# Investigating a Simple Pendulum.

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Introduction

Physics Coursework

Investigating a Simple Pendulum

Daniel Victory 11BY

Evaluating Evidence

In a way, I think that my experiment was successful. Most people would say that it would not have been a successful experiment if their results did not exactly match some of their predictions, just like my results, but I think that my experiment was a successful one because it made me realise that results will not always match predictions and it is fine to get results different from those you expected because it gives you more things to investigate when doing your evaluation.

I think that my experiment was quite a fair one seeing as each test was done three times and an average result was taken. When I was testing the variables, length, mass and amplitude, I only tested one at a time, keeping the other two variables the same. I performed the experiment in the centre of the work bench, so the pendulum could not hit anyone passing by or and walls or other objects.

As I said earlier in my

Middle

If we look at the table of results for the formula, we can see that as the length increases, the difference between the actual time taken for one swing of the pendulum and the formula result gets closer. This could mean that the formula is meant for slightly larger lengths than 10 and 15 centimetres, maybe something such as one metre and above. Or it could mean that my results are inaccurate, especially those with shorter lengths, seeing as they swing faster and are obviously harder to get accurate results for.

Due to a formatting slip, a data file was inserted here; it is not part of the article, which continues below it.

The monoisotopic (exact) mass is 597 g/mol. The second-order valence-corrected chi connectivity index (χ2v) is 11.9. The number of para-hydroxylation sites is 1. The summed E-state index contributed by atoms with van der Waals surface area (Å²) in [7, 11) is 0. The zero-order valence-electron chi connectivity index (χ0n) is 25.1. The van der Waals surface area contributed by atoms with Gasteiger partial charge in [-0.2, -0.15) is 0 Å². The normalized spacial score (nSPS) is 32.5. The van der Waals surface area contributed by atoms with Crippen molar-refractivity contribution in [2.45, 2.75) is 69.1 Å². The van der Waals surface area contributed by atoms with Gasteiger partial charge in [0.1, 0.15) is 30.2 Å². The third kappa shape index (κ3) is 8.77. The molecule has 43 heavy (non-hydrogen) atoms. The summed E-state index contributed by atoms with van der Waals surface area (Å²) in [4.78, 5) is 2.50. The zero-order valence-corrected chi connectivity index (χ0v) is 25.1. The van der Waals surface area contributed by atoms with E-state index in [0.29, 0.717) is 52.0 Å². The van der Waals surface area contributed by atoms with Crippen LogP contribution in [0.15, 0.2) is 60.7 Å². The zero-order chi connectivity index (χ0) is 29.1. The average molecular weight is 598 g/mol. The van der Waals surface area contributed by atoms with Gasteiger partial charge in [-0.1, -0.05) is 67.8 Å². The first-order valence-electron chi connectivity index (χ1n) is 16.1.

And now I will be attempting to explain why I think that the formula: , did not give a constant result.

The reasons are the same as the ones for the above formula, that my results may have been slightly inaccurate and that the apparatus I used may also have been inaccurate.

And again, if we look at my table of results, the results of the formula seem to get closer to a constant as the length increases. This could mean that the formula

Conclusion

If I had more time I probably would have done each test five times instead of three to be more sure of reliable and accurate results. I would have also tested a wider range of lengths and then I would have been able to see if my predictions were totally correct or whether they were slightly wrong. From testing more lengths I would also have been able to find out whether the formula: , worked and also whether the formula: , gave a constant result.

And just as a final thought, even though I know it would not be possible, I would like to investigate the effect that gravity would have on the time for one swing of the pendulum. I think that gravity would have an effect on the time taken for one swing of the pendulum seeing as it features in the same equation that helped me to predict that only length would effect the time taken for one swing of a simple pendulum.

This student written piece of work is one of many that can be found in our GCSE Forces and Motion section.

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